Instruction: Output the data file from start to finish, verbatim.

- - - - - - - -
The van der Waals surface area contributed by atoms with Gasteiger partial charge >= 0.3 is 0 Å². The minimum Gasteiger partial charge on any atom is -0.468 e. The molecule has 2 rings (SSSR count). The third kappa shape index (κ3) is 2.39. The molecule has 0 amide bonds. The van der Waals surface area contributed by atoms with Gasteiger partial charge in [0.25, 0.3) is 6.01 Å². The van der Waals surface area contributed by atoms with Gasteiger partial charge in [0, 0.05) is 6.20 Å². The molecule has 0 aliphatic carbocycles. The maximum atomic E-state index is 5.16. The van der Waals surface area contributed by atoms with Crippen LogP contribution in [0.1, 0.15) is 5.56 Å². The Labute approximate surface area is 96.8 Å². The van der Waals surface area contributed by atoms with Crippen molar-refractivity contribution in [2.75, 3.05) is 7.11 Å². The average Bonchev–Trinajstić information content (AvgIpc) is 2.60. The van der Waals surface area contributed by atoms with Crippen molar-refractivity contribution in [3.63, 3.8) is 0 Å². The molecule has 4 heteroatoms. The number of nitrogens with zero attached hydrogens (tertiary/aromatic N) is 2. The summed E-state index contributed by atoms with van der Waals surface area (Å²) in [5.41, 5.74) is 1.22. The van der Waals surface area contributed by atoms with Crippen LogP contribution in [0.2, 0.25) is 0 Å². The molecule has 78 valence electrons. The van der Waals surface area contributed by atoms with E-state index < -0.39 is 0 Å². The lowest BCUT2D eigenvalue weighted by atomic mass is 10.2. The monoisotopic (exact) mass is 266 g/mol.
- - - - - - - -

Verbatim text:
The van der Waals surface area contributed by atoms with Gasteiger partial charge >= 0.3 is 0 Å². The minimum Gasteiger partial charge on any atom is -0.468 e. The molecule has 2 rings (SSSR count). The third kappa shape index (κ3) is 2.39. The molecule has 0 amide bonds. The van der Waals surface area contributed by atoms with Gasteiger partial charge in [0.25, 0.3) is 6.01 Å². The van der Waals surface area contributed by atoms with Gasteiger partial charge in [0, 0.05) is 6.20 Å². The molecule has 0 aliphatic carbocycles. The maximum atomic E-state index is 5.16. The van der Waals surface area contributed by atoms with Crippen LogP contribution in [0.1, 0.15) is 5.56 Å². The Labute approximate surface area is 96.8 Å². The van der Waals surface area contributed by atoms with Crippen molar-refractivity contribution in [2.75, 3.05) is 7.11 Å². The average Bonchev–Trinajstić information content (AvgIpc) is 2.60. The van der Waals surface area contributed by atoms with Crippen molar-refractivity contribution in [3.63, 3.8) is 0 Å². The molecule has 4 heteroatoms. The number of nitrogens with zero attached hydrogens (tertiary/aromatic N) is 2. The summed E-state index contributed by atoms with van der Waals surface area (Å²) in [5.41, 5.74) is 1.22. The van der Waals surface area contributed by atoms with Crippen LogP contribution in [0.2, 0.25) is 0 Å². The molecule has 78 valence electrons. The van der Waals surface area contributed by atoms with E-state index < -0.39 is 0 Å². The lowest BCUT2D eigenvalue weighted by atomic mass is 10.2. The monoisotopic (exact) mass is 266 g/mol.